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The Queen of Versailles

By Philip Martin

This article was published August 17, 2012 at 1:36 a.m.


David and Jackie Siegel attempt to build the largest private residence in the country in Lauren Greenfield’s The Queen of Versailles.

— In my time I have known couples quite like David and Jackie Siegel, the subjects of Lauren Greenfield’s remarkably compassionate documentary The Queen of Versailles. I thought of them, not unfondly, as my “rich friends,” though their wealth, while considerable, was an order of magnitude shy of what the Siegels amassed.

What my rich friends had in common with the Siegels was a curious quality of innocence yoked to an unshakable sense of entitlement and confidence in their own judgments, however spurious or ill-formed. They seemed to believe their money conferred upon them ultimate wisdom and taste - that they were incapable of committing gaffes or seeming rude or gauche. While they were too polite to say so, it was as though they genuinely believed their money made them better people. They seemed to believe Scott Fitzgerald’s facile theorem that the rich are “very different from you and me.” (Yes, Hemingway rejoined, they have more money.)

This wasn’t so hard to understand when you considered the deference with which most people treated them. One of the great unsayable truths about the American dream is that it is a bit of a Ponzi scheme - politicians in thrall to the rich are able to convince most people to vote against their economic self-interest because our system admits a glimmer of hope that anyone, no matter how lowborn, can rise to the top. And the surfeit of obviously untalented celebrity millionaires showcased on TV shows and court proceedings reinforces the idea that it really could happen to anyone.

Anyway, Greenfield succeeds to the degree that she exposes the notoriously trashy Siegels as fully human and sad, as people who are different from us mainly in that they are unused to being refused. They seem as children - petulant and spoiled children, perhaps, but of tender sensibilities. However much you’re prepared to hate them when you walk in the theater, you’ll probably leave feeling at least a little sorry for them.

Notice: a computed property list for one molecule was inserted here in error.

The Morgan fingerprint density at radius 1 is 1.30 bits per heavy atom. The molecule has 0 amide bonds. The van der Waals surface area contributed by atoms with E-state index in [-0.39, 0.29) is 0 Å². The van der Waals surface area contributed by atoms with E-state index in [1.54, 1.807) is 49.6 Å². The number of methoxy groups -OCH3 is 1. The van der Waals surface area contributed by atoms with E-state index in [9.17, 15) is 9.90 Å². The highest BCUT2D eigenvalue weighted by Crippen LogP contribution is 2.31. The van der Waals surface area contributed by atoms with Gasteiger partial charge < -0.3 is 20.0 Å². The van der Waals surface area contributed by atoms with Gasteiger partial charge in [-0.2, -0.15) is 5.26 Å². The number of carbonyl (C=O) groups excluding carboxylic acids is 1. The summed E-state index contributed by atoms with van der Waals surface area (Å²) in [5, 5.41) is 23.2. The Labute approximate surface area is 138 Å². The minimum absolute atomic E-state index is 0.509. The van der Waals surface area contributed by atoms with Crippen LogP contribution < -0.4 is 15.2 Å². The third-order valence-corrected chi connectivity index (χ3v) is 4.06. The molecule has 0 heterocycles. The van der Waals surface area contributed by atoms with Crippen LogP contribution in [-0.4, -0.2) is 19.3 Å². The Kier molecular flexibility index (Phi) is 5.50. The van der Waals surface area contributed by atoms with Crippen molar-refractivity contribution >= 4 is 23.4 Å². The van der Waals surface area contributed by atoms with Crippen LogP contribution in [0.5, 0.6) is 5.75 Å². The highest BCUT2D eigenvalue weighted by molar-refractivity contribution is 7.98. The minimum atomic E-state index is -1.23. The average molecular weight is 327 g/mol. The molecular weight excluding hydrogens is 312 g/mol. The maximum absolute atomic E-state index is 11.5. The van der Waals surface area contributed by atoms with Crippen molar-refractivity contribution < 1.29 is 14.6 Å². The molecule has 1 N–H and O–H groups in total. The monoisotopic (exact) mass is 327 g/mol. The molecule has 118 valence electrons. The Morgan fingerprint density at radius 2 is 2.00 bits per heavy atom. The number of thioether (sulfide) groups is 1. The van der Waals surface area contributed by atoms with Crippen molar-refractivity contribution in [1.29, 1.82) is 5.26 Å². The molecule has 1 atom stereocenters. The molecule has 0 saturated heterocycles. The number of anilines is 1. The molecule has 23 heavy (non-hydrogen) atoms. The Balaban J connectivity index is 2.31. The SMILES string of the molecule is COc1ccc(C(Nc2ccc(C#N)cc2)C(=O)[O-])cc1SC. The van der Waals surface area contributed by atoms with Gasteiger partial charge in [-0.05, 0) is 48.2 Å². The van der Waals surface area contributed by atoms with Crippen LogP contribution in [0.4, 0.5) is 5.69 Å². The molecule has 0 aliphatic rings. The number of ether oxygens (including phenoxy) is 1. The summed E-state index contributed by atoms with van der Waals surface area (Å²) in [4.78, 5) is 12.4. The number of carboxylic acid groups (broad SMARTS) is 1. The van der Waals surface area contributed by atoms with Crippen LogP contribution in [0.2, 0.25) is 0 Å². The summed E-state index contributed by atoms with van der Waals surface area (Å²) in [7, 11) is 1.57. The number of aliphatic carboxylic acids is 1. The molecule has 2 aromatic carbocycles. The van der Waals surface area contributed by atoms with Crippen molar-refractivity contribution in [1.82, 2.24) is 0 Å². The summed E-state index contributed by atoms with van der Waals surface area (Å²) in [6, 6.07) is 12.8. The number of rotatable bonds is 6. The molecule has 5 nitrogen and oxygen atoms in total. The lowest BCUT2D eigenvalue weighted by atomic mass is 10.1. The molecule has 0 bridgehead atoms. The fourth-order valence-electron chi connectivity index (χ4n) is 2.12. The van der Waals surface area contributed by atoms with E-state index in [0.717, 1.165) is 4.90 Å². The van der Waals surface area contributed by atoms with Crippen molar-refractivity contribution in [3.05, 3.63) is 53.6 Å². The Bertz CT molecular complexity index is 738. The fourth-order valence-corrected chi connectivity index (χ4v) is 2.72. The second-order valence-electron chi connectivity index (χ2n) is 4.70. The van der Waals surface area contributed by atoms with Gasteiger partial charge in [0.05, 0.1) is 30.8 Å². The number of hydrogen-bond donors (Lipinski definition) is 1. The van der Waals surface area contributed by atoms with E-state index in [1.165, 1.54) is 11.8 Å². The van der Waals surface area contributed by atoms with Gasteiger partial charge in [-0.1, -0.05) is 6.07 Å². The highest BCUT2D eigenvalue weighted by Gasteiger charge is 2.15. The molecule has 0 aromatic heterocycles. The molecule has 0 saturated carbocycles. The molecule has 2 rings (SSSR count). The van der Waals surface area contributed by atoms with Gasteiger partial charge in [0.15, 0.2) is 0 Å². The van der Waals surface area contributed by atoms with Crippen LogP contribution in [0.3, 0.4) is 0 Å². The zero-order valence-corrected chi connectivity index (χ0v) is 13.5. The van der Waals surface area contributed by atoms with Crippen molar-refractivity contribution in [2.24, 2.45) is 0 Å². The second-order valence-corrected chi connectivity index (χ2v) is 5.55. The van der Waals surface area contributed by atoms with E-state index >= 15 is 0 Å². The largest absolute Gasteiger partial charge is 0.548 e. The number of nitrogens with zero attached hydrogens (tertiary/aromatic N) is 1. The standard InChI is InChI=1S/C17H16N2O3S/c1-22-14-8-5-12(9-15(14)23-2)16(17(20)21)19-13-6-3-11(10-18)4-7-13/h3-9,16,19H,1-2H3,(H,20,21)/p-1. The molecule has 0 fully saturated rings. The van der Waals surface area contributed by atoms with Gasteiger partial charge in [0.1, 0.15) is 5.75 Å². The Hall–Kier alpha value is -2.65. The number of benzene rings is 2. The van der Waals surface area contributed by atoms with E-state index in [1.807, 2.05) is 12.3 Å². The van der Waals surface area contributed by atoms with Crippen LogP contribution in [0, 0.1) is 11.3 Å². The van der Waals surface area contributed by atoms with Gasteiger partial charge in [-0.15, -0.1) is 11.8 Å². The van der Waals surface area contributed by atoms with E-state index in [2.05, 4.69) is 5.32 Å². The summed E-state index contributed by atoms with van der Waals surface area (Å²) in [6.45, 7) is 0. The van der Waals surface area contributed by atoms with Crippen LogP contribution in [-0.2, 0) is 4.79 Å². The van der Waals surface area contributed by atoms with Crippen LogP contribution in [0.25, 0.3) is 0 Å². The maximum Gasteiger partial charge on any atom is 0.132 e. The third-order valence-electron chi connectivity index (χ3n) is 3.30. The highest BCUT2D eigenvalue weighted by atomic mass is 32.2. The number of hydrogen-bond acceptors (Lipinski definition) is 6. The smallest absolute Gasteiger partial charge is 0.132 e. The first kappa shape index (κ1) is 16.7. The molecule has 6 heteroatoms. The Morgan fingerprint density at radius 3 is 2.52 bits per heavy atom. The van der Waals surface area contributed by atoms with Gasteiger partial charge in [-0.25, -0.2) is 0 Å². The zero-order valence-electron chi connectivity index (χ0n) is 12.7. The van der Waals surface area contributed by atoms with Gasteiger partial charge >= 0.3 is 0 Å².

Jackie is, on first blush, a trophy wife, some 30 years younger than her billionaire husband, the founder, owner, president and chief executive officer of Westgate Resorts, the world’s largest time-share vacation property business in the world. She was a model and a former beauty queen, but she also managed to work for a time as a computer engineer at IBM.

When the film opens in 2007, the Siegels are flying high. Sitting on what looks suspiciously like a gilded throne, David intimates that he single-handedly had George W. Bush elected president, through means that might not have been entirely legal. He and Jackie live - with their seven children, Jackie’s at-risk teenage niece, assorted fluffy white lapdogs and other miscellaneous pets - in a 26,000-square-foot mansion in one of Orlando’s gated communities. Their biggest problem is that they’ve outgrown the property - “we’re bursting out the seams,” Jackie says - and so they’ve begun construction on a 90,000-square-foot house that will be the largest private residence in America. They’ve modeled it (unironically) on the Palace of Versailles, and Jackie’s primary occupation seems to be buying Louis XIVesque furnishings to fill it up.